Am J Clin Nutr 2022 Jun 6;nqac153 A single high-fat meal adversely affects postprandial endothelial function: a systematic review and meta-analysis Juanita J Fewkes 1 2, Nicole J Kellow 1 3, Stephanie F Cowan 1, Gary Williamson 1 2, Aimee L Dordevic 1 2 Affiliations collapse Affiliations 1 Department of Nutrition, Dietetics and Food, School of Clinical Sciences, Faculty of Medicine Nursing and Health Sciences, Monash University, Clayton, 3800, Victoria, Australia. 2 Victorian Heart Institute, Monash University, Clayton, 3800, Victoria, Australia. 3 Centre for Innate Immunity and Infectious Diseases, Hudson Institute of Medical Research, Clayton, 3168, Victoria, Australia.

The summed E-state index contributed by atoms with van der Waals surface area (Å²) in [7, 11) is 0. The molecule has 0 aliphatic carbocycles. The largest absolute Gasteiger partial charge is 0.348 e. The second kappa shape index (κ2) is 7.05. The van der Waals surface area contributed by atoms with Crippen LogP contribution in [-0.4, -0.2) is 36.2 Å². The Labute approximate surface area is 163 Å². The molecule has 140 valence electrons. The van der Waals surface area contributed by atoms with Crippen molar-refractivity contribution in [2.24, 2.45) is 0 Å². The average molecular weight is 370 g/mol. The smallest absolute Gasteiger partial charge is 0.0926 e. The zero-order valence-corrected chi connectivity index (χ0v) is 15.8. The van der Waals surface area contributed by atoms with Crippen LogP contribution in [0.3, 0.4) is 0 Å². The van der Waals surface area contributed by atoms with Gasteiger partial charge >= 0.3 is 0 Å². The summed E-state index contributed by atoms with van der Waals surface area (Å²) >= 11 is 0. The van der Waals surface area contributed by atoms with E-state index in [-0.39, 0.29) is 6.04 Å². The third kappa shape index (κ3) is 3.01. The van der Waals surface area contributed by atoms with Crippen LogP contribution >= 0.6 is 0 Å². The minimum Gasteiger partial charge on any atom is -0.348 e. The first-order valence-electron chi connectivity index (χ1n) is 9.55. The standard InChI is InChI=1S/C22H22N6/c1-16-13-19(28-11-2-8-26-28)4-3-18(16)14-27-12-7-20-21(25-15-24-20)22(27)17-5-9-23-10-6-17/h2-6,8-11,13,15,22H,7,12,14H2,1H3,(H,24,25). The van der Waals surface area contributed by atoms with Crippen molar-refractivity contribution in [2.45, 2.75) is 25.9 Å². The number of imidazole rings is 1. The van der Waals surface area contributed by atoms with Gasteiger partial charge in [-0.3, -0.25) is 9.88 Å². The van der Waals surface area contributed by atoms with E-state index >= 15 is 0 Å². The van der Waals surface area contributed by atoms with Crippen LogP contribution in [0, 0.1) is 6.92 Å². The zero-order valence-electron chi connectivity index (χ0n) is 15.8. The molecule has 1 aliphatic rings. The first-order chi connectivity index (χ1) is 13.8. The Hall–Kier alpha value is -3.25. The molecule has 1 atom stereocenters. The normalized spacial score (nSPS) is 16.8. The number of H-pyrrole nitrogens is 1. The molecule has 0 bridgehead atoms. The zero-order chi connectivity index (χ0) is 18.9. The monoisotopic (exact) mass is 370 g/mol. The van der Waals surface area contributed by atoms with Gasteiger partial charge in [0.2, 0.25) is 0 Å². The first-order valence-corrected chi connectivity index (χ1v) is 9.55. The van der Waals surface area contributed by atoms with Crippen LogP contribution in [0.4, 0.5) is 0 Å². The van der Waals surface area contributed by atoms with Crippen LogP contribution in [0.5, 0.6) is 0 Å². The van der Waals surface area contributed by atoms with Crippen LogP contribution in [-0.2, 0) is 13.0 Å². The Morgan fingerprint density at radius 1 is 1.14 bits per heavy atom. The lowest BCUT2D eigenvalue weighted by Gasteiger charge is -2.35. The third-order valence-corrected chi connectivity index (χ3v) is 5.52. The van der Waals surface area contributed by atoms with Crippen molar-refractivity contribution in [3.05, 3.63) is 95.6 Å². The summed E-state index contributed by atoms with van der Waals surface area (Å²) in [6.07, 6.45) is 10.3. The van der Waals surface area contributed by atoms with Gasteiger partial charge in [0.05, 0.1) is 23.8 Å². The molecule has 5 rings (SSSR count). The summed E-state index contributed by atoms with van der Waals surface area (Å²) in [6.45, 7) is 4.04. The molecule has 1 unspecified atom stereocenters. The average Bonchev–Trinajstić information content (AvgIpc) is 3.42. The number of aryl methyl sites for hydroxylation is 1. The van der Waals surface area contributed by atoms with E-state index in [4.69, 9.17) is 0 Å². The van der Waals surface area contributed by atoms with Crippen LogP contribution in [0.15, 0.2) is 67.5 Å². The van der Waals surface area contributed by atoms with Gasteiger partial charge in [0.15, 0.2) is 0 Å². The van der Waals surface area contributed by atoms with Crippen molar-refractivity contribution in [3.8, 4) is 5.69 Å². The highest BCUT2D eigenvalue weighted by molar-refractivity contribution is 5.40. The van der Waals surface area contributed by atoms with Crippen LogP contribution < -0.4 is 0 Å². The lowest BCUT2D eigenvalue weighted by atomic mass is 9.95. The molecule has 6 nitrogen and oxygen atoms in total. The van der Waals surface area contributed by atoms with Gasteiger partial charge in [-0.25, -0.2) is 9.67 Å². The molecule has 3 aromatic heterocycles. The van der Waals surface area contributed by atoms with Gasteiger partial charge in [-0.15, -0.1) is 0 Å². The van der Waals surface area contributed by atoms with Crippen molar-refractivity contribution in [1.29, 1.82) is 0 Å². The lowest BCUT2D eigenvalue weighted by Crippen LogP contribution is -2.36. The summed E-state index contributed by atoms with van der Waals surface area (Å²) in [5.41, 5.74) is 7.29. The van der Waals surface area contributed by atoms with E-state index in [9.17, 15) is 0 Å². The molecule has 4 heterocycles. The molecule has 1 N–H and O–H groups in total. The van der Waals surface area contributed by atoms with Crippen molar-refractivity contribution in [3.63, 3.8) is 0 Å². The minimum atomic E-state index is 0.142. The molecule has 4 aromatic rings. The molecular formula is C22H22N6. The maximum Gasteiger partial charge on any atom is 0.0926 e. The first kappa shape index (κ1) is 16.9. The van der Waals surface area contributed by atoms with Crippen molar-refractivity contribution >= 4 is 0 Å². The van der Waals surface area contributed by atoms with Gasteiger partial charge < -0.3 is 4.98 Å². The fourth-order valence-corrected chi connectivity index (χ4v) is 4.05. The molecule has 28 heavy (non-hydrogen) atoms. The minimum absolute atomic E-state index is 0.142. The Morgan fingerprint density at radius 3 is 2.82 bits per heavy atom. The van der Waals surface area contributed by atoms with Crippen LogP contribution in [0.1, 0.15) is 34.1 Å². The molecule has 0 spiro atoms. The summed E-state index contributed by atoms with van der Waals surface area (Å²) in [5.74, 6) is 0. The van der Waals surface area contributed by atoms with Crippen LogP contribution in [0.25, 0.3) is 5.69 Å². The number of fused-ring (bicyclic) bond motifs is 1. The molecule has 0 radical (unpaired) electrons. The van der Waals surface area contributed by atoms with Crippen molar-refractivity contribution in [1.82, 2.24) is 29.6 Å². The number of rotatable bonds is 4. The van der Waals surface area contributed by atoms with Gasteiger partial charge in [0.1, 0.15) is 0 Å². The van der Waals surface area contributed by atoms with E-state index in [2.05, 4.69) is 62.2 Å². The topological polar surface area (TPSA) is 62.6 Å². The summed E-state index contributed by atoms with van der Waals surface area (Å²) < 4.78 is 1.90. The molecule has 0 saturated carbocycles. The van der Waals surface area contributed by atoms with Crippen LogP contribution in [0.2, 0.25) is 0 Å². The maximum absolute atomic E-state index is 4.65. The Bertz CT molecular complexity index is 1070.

Abstract Background: Endothelial dysfunction is a predictive risk factor for the development of atherosclerosis and is assessed by flow-mediated dilation (FMD). Although it is known that nitric oxide-dependent endothelial dysfunction occurs after consuming a high-fat meal, the magnitude of the effect and the factors that affect the response are unquantified. Objectives: To conduct a systematic review and meta-analysis exploring the quantitative effect of a single high-fat meal on endothelial function and determine the factors that modify the FMD response. Design: Six databases were systematically searched for original research published up to January 2022. Eligible studies measured fasting and postprandial FMD following consumption of a high-fat meal. Meta-regression was used to analyze the effect of moderator variables. The protocol was pre-registered in the Prospero database (ID# CRD42020187244). Results: There were 131 studies included of which 90 were suitable for quantitative meta-analysis. A high-fat meal challenge transiently caused endothelial dysfunction, decreasing postprandial FMD at 2-hours: -1.02 percentage points (pp) (95% CI: [-1.34, -0.70], P < 0.01, I2 = 93.3%), 3-hours: -1.04 pp ([-1.48, -0.59], P < 0.001, I2 = 84.5%), and 4-hours: -1.19 pp ([-1.53, -0.84], P < 0.01, I2 = 94.6%). Younger, healthy-weight participants exhibited a greater postprandial reduction in FMD% than older, heavier, at-risk groups after a high-fat meal (P < 0.05). Percent fat of the meals was inversely associated with the magnitude of postprandial change in FMD at 3-hours (P < 0.01). Conclusion: A single high-fat meal adversely impacts endothelial function, with the magnitude of the impact on postprandial FMD moderated by fasting FMD, participant age, body mass index, and fat content of the meal. Recommendations are made to standardize the design of future postprandial FMD studies and optimize interpretation of results, as high-fat meals are commonly used in clinical studies as a challenge to assess endothelial function and therapeutics. Keywords: cardiovascular risk; dietary fats; flow-mediated dilation; postprandial; vascular endothelium. © The Author(s) 2022. Published by Oxford University Press on behalf of the American Society for Nutrition.